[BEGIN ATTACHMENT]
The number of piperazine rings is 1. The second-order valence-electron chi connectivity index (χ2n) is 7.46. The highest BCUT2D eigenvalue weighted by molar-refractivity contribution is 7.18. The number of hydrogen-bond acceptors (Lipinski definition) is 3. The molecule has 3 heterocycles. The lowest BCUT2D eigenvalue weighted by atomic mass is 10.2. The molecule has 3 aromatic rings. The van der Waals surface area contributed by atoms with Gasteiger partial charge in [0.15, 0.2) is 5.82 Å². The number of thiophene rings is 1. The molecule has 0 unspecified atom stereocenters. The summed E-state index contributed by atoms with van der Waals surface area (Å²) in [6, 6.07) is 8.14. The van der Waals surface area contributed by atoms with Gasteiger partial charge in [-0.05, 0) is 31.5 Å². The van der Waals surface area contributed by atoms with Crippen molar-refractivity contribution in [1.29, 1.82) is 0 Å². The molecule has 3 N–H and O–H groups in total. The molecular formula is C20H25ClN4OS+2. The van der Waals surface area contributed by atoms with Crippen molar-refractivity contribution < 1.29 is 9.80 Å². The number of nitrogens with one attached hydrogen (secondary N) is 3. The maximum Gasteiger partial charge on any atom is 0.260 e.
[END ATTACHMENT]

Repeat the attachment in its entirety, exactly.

The number of piperazine rings is 1. The second-order valence-electron chi connectivity index (χ2n) is 7.46. The highest BCUT2D eigenvalue weighted by molar-refractivity contribution is 7.18. The number of hydrogen-bond acceptors (Lipinski definition) is 3. The molecule has 3 heterocycles. The lowest BCUT2D eigenvalue weighted by atomic mass is 10.2. The molecule has 3 aromatic rings. The van der Waals surface area contributed by atoms with Gasteiger partial charge in [0.15, 0.2) is 5.82 Å². The number of thiophene rings is 1. The molecule has 0 unspecified atom stereocenters. The summed E-state index contributed by atoms with van der Waals surface area (Å²) in [6, 6.07) is 8.14. The van der Waals surface area contributed by atoms with Gasteiger partial charge in [-0.05, 0) is 31.5 Å². The van der Waals surface area contributed by atoms with Crippen molar-refractivity contribution in [1.29, 1.82) is 0 Å². The molecule has 3 N–H and O–H groups in total. The molecular formula is C20H25ClN4OS+2. The van der Waals surface area contributed by atoms with Crippen molar-refractivity contribution < 1.29 is 9.80 Å². The number of nitrogens with one attached hydrogen (secondary N) is 3. The maximum Gasteiger partial charge on any atom is 0.260 e.